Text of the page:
Referring to the Current Objects Members with the this Reference

Referring to the Current Object s Members with the this Reference

Every object can access a reference to itself with keyword this (sometimes called the this reference). When a non-static method is called for a particular object, the method's body implicitly uses keyword this to refer to the object's instance variables and other methods. As you will see in Fig. 8.4, you can also use keyword this explicitly in a non-static method's body. Section 8.5 shows another interesting use of keyword this. Section 8.11 explains why keyword this cannot be used in a static method.

Figure 8.4. this used implicitly and explicitly to refer to members of an object.

(This item is displayed on pages 364 - 365 in the print version)

 1 // Fig. 8.4: ThisTest.java
 2 // this used implicitly and explicitly to refer to members of an object.
 3
 4 public class ThisTest
 5 {
 6 public static void main( String args[] )
 7 {
 8 SimpleTime time = new SimpleTime( 15, 30, 19 );
 9 System.out.println( time.buildString() );
10 } // end main
11 } // end class ThisTest
12
13 // class SimpleTime demonstrates the "this" reference
14 class SimpleTime
15 {
16 private int hour; // 0-23
17 private int minute; // 0-59
18 private int second; // 0-59
19
20 // if the constructor uses parameter names identical to
21 // instance variable names the "this" reference is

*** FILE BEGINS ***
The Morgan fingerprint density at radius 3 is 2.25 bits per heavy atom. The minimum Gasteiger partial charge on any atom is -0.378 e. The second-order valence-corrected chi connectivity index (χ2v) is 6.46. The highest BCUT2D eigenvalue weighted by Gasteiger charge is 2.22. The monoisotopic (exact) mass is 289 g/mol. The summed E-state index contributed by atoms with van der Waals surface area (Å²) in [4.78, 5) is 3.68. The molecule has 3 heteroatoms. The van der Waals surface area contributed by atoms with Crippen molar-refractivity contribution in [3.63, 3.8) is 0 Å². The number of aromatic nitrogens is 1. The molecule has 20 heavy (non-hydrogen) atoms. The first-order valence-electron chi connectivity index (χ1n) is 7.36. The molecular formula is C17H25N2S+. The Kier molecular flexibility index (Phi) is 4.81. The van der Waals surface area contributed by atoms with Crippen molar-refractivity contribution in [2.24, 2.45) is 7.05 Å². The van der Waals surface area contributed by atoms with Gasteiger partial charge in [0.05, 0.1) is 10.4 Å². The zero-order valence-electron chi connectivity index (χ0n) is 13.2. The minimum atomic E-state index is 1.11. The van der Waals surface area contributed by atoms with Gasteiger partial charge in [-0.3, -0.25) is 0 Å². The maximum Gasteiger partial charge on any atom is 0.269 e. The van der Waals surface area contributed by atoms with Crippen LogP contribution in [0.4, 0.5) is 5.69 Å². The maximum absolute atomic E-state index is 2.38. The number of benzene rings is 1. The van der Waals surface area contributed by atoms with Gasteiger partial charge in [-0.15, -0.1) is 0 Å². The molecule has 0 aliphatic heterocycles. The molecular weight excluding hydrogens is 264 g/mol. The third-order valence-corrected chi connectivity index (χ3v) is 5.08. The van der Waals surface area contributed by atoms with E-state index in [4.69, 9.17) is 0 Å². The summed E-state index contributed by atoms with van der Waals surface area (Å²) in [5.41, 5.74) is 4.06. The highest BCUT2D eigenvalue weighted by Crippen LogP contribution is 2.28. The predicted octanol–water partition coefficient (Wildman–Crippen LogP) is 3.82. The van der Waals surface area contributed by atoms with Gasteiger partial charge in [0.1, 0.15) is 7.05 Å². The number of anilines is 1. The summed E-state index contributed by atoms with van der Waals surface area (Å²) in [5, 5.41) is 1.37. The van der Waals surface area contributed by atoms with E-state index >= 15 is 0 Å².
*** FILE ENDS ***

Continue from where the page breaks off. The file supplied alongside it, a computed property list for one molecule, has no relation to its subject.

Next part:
22 // required to distinguish between names
23 public SimpleTime( int hour, int minute, int second )
24 {
25 this.hour = hour; // set "this" object's hour 
26 this.minute = minute; // set "this" object's minute
27 this.second = second; // set "this" object's second
28 } // end SimpleTime constructor
29
30 // use explicit and implicit "this" to call toUniversalString
31 public String buildString()
32 {
33 return String.format( "%24s: %s
%24s: %s",
34 "this.toUniversalString()", this.toUniversalString(),
35 "toUniversalString()", toUniversalString() );
36 } // end method buildString
37
38 // convert to String in universal-time format (HH:MM:SS)
39 public String toUniversalString()
40 {
41 // "this" is not required here to access instance variables,
42 // because method does not have local variables with same
43 // names as instance variables
44 return String.format( "%02d:%02d:%02d",
45 this.hour, this.minute, this.second );
46 } // end method toUniversalString
47 } // end class SimpleTime
 
this.toUniversalString(): 15:30:19
 toUniversalString(): 15:30:19
 

We now demonstrate implicit and explicit use of the this reference to enable class ThisTest's main method to display the private data of a class SimpleTime object (Fig. 8.4). Note that this example is the first in which we declare two classes in one fileclass ThisTest is declared in lines 411, and class SimpleTime is declared in lines 1447. We did this to demonstrate that when you compile a .java file that contains more than one class, the compiler produces a separate class file with the .class extension for every compiled class. In this case two separate files are producedone for SimpleTime and one for ThisTest. When one source-code (.java) file contains multiple class declarations, the class files for those classes are placed in the same directory by the compiler. Also, note that only class ThisTest is declared public in Fig. 8.4. A source-code file can contain only one public classotherwise, a compilation error occurs.